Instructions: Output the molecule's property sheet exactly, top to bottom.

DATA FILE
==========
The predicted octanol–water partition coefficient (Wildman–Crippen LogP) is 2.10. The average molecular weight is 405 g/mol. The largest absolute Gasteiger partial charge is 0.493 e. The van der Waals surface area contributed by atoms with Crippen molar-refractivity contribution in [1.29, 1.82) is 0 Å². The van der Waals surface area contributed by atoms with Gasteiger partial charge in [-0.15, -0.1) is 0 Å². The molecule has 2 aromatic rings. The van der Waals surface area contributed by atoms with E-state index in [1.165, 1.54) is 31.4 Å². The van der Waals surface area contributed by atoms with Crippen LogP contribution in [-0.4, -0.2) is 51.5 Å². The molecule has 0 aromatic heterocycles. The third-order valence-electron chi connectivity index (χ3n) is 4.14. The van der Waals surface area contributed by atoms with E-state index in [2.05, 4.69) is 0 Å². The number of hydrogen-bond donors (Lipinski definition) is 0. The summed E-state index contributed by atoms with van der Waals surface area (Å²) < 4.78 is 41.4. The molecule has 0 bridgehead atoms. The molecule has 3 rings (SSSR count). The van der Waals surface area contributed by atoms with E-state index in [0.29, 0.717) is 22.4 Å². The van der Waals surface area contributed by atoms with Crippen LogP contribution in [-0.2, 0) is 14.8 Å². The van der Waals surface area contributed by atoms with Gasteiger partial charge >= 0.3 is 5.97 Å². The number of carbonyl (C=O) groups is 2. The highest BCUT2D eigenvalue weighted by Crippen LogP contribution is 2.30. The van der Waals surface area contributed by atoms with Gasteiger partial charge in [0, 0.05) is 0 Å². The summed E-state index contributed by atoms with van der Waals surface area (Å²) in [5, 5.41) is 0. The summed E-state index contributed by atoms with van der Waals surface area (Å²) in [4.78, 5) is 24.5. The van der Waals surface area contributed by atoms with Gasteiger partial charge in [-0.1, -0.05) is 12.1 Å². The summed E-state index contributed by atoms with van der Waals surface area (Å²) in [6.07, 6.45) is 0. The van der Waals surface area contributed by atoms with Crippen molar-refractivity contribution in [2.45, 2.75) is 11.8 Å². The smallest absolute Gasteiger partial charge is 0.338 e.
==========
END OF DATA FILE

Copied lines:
The predicted octanol–water partition coefficient (Wildman–Crippen LogP) is 2.10. The average molecular weight is 405 g/mol. The largest absolute Gasteiger partial charge is 0.493 e. The van der Waals surface area contributed by atoms with Crippen molar-refractivity contribution in [1.29, 1.82) is 0 Å². The van der Waals surface area contributed by atoms with Gasteiger partial charge in [-0.15, -0.1) is 0 Å². The molecule has 2 aromatic rings. The van der Waals surface area contributed by atoms with E-state index in [1.165, 1.54) is 31.4 Å². The van der Waals surface area contributed by atoms with Crippen LogP contribution in [-0.4, -0.2) is 51.5 Å². The molecule has 0 aromatic heterocycles. The third-order valence-electron chi connectivity index (χ3n) is 4.14. The van der Waals surface area contributed by atoms with E-state index in [2.05, 4.69) is 0 Å². The number of hydrogen-bond donors (Lipinski definition) is 0. The summed E-state index contributed by atoms with van der Waals surface area (Å²) < 4.78 is 41.4. The molecule has 0 bridgehead atoms. The molecule has 3 rings (SSSR count). The van der Waals surface area contributed by atoms with E-state index in [0.29, 0.717) is 22.4 Å². The van der Waals surface area contributed by atoms with Crippen LogP contribution in [-0.2, 0) is 14.8 Å². The van der Waals surface area contributed by atoms with Gasteiger partial charge >= 0.3 is 5.97 Å². The number of carbonyl (C=O) groups is 2. The highest BCUT2D eigenvalue weighted by Crippen LogP contribution is 2.30. The van der Waals surface area contributed by atoms with Gasteiger partial charge in [0, 0.05) is 0 Å². The summed E-state index contributed by atoms with van der Waals surface area (Å²) in [5, 5.41) is 0. The summed E-state index contributed by atoms with van der Waals surface area (Å²) in [4.78, 5) is 24.5. The van der Waals surface area contributed by atoms with Gasteiger partial charge in [-0.1, -0.05) is 12.1 Å². The summed E-state index contributed by atoms with van der Waals surface area (Å²) in [6.07, 6.45) is 0. The van der Waals surface area contributed by atoms with Crippen molar-refractivity contribution in [2.45, 2.75) is 11.8 Å². The smallest absolute Gasteiger partial charge is 0.338 e.